For the past 100 days, Sierra Club members and supporters have answered that question loudly and clearly. We gathered in Washington, D.C., for the largest climate rally in history. We held town hall meetings and grassroots rallies across the country. And we helped send more than a million messages to Barack Obama -- telling him that we want bold action on climate disruption.

For his part, the president answered Sandy's challenge by talking about the climate crisis in his strongest words yet, both in the State of the Union and his inaugural address.

The president's words were welcome, but words will not be enough. Here are five critical actions we need him to take:

  1. Reject the toxic Keystone XL pipeline.
  2. Protect our water from coal plant pollution.
  3. Close loopholes on fracking and protect our wildlands from oil and gas development.
  4. Finalize strong standards for cleaner tailpipe emissions.
  5. Move forward with standards against industrial pollution.

Each of these actions is within President Obama's power right now. If he's serious about addressing climate disruption, not one of them is optional.

Meanwhile, we have to keep our own voices raised. If you haven't added yours yet -- you can do it here. Together, we will move forward on climate -- and we need our president to lead the way.

The Sun Is Rising in the West

April 29, 2013

When Los Angeles Mayor Antonio Villaraigosa announced a few weeks ago that his city would be off coal power entirely by 2025, it was both exciting and, as Al Gore put it, "a really big deal."

It was also only part of the story.

The other part -- also a really big deal -- is that Southern California is rapidly locking in new sources of energy to replace dirty fossil fuels. One of them -- the Antelope Valley Solar Projects that officially broke ground on Friday -- represents large-scale renewable energy technology at its best and its brightest. When completed in 2015, these solar projects will provide 579 megawatts of clean energy (enough to power about 400,000 homes). Every one of those megawatts will displace energy that might otherwise come from dirty fossil fuels like natural gas. In the process, they'll eliminate more than 775,000 tons of carbon pollution per year (not to mention quite a lot of air and water pollution).

Fantastic as those stats are, though, they wouldn't mean as much if this project did not succeed in a couple of other important ways.

Here in the United States, we're lucky to have abundant renewable energy resources -- wind, sun, and hydro. In theory, it's enough to power our entire country several times over. But we need to be smart about where and how we access that energy. The rim of the Grand Canyon, for instance, would never be anyone's first choice for a wind farm.

In the case of Antelope Valley, the project has been a model of smart planning. In fact, Sierra Club volunteers worked closely with the developers almost from the beginning to improve the project. The project site was private land that had no threatened or endangered species. It's located near existing transmission lines. It will require a lot less water than the previous use for the land -- growing alfalfa.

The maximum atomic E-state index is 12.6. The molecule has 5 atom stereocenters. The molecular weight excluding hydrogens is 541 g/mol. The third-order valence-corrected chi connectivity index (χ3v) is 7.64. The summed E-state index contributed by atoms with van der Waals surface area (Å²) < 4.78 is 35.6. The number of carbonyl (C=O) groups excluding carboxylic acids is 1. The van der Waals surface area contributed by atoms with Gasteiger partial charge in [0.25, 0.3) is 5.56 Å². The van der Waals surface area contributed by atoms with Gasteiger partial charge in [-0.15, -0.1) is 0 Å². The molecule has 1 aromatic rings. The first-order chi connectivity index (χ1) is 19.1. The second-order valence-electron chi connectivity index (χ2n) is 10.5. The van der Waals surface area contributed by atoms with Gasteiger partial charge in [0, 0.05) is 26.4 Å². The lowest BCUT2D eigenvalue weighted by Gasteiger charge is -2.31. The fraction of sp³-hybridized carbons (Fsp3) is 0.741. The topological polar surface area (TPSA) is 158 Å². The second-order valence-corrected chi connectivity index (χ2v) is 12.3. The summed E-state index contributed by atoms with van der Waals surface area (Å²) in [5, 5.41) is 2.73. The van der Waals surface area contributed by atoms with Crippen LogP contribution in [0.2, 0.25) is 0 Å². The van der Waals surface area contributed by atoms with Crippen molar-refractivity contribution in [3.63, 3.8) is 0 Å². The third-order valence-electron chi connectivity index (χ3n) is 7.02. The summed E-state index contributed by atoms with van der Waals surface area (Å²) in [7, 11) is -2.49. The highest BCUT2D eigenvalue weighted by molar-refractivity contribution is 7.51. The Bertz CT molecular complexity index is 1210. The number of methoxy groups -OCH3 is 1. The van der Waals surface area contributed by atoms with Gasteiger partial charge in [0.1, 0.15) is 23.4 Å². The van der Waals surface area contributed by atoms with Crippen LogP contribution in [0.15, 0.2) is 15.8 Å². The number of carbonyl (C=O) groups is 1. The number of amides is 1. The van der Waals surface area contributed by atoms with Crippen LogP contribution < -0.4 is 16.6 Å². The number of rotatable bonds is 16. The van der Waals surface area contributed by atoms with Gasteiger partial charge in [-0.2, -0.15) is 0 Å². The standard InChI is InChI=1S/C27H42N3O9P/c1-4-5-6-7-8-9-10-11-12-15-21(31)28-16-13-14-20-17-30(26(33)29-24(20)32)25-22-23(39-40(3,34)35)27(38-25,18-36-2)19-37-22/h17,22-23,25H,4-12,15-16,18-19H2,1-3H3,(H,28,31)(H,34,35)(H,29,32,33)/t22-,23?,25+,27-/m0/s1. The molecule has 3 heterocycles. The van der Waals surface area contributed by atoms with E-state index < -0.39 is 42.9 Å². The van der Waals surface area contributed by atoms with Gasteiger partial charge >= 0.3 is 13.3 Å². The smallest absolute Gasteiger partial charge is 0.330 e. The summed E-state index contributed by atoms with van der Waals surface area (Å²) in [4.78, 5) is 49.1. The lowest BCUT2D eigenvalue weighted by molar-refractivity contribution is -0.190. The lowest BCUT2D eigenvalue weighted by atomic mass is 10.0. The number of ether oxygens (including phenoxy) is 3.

Another way the Antelope Valley Solar Projects succeed is economically. Here's the proof: Early this year, the original developer of the project, SunPower, was acquired by MidAmerican Renewables, a subsidiary of MidAmerican Energy Holdings Company, which is controlled by Berkshire Hathaway. The primary shareholder, chairman, and CEO of Berkshire Hathaway, of course, is Warren Buffett, who is considered the most successful investor of the 20th century. MidAmerican has a portfolio of more than 1,830 megawatts of renewable energy assets, including wind, geothermal, solar, and hydro assets.

The next time someone tries to tell you that renewable energy isn't a good investment, point out that it's good enough for Warren Buffett. (Before you send the Oracle of Omaha a clean-energy mash note, though, be sure to read the just-published Sierra magazine article about a more problematic part of his portfolio. Mr. Buffett should take care to avoid the carbon bubble and move out of dirty fuels entirely.)

The Antelope Valley Solar Projects are part of a remarkable surge in solar solutions. Last month, all of the new power-generation capacity added in the U.S. came from solar power. In the first three months of 2013, we added twice as much new solar capacity to the U.S. grid as in all of 2012. Projects like the ones in Antelope Valley are great for the environment and for our clean-energy future. If they show dirty fuel investors how they can profit from clean energy instead, that's good, too.

A Path to the Future

April 25, 2013

My coauthor for today's post is Sierra Club President Allison Chin. 

In 1849, an eleven-year-old boy moved with his family to the United States. More than four decades later, that boy co-founded the Sierra Club and served as its president for the next 22 years. Like many great Americans, John Muir was an immigrant. It is only because he was able to take advantage of the opportunities in his adopted country that the Sierra Club exists at all.

Today, however, the American immigration system is broken. It forces approximately 11 million people to live outside the prevailing currents of our society. Many of them work in the fields, mop floors, care for other people's children, and take low-wage jobs to support their families. Many work in jobs that expose them to dangerous conditions, chemicals and pesticides, and many more live in areas with disproportionate levels of toxic air and water pollution.